a collet control member extending from said mounting member and having a locking position retaining said plurality of movable collet members against releasing movement and a releasing position permitting releasing movement of said movable collet members.
23. The re-enterable well servicing system of claim 22, further comprising:
said mounting member defining a flow passage and a seat surface;
at least one shear pin releasably securing said mounting member within said tool housing; and
a closure ball member being positioned on said seat surface and closing said flow passage; and
with said closure ball member positioned on said seat surface, application of predetermined pressure from said running tubing developing sufficient pressure responsive force on said mounting member for shearing of said shear pin, thus releasing said mounting member for pressure responsive movement of said collet control member from said locking position to said releasing position and permitting guide finger movement to said guiding position.
24. The re-enterable well servicing system of claim 23, further comprising:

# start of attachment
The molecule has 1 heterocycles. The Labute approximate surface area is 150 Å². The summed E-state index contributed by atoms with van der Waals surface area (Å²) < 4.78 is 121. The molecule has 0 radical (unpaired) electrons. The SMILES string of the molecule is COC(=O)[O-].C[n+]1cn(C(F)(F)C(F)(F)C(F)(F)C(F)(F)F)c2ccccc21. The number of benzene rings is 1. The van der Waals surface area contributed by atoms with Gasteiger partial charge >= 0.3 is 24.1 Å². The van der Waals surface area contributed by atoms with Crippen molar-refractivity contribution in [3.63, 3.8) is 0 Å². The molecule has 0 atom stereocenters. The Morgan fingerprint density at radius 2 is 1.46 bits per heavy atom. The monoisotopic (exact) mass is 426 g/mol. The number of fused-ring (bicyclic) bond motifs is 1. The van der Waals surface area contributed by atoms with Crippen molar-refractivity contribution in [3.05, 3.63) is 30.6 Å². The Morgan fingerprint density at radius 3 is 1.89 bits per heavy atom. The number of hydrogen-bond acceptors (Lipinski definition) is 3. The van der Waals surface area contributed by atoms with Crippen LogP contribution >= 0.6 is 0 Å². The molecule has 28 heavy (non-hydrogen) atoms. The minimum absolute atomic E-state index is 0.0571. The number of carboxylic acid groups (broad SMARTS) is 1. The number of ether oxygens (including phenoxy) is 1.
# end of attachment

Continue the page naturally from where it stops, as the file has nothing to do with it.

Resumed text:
a retainer member mounted to said running tool and with said at least one shear pin releasably securing said mounting member within said tool housing said retainer member retaining said plurality of elongate guide fingers at said collapsed position thereof; and
upon guide finger forming movement of a forming mandrel said retainer member being retracted from retaining relation with said plurality of elongate guide fingers.
25. The re-enterable well servicing system of claim 17, further comprising:
said running tool having at least one fluid circulation port permitting fluid to continuously flow through said running tubing and said running tool and into the annulus between said running tool and the well casing during running of said guiding tool into the well.
26. The re-enterable well servicing system of claim 16, further comprising:
an anchoring mechanism mounted to said guiding tool and having a retracted position for running thereof through the restriction and/or well tubing and an anchoring position establishing anchoring engagement thereof within the well casing; and
an anchor actuating mechanism mounted to said anchoring mechanism and responsive to pressure induced force of fluid for actuating said anchoring mechanism from said retracted position to said anchoring position.
27. The re-enterable well servicing system of claim 26, wherein said anchoring mechanism comprises:
an anchor mandrel;
an anchor support member located at least partially within said anchor mandrel;